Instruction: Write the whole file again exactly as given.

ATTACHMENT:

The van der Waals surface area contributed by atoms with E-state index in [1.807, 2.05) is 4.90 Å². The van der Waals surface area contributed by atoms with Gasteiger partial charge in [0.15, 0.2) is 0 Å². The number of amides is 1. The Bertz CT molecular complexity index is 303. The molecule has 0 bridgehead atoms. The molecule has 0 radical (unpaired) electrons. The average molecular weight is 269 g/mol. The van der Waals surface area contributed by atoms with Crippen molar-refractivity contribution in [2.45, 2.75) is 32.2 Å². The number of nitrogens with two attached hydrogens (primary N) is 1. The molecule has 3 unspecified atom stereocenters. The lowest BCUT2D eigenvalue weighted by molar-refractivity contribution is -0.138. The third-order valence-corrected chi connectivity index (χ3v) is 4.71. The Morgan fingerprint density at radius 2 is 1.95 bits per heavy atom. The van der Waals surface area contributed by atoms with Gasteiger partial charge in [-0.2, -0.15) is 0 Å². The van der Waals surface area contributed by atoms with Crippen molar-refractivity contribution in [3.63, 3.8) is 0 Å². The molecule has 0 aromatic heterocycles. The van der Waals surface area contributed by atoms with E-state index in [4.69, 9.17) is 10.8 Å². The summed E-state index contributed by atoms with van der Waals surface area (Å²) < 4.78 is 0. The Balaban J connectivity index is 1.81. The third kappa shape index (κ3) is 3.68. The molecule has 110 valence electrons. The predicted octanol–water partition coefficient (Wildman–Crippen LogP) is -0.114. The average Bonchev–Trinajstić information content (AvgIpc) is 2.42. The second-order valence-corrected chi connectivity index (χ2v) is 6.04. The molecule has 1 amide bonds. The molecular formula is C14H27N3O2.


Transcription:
The van der Waals surface area contributed by atoms with E-state index in [1.807, 2.05) is 4.90 Å². The van der Waals surface area contributed by atoms with Gasteiger partial charge in [0.15, 0.2) is 0 Å². The number of amides is 1. The Bertz CT molecular complexity index is 303. The molecule has 0 bridgehead atoms. The molecule has 0 radical (unpaired) electrons. The average molecular weight is 269 g/mol. The van der Waals surface area contributed by atoms with Crippen molar-refractivity contribution in [2.45, 2.75) is 32.2 Å². The number of nitrogens with two attached hydrogens (primary N) is 1. The molecule has 3 unspecified atom stereocenters. The lowest BCUT2D eigenvalue weighted by molar-refractivity contribution is -0.138. The third-order valence-corrected chi connectivity index (χ3v) is 4.71. The Morgan fingerprint density at radius 2 is 1.95 bits per heavy atom. The van der Waals surface area contributed by atoms with Gasteiger partial charge in [-0.2, -0.15) is 0 Å². The van der Waals surface area contributed by atoms with Crippen molar-refractivity contribution in [3.63, 3.8) is 0 Å². The molecule has 0 aromatic heterocycles. The van der Waals surface area contributed by atoms with E-state index in [4.69, 9.17) is 10.8 Å². The summed E-state index contributed by atoms with van der Waals surface area (Å²) < 4.78 is 0. The Balaban J connectivity index is 1.81. The third kappa shape index (κ3) is 3.68. The molecule has 110 valence electrons. The predicted octanol–water partition coefficient (Wildman–Crippen LogP) is -0.114. The average Bonchev–Trinajstić information content (AvgIpc) is 2.42. The second-order valence-corrected chi connectivity index (χ2v) is 6.04. The molecule has 1 amide bonds. The molecular formula is C14H27N3O2.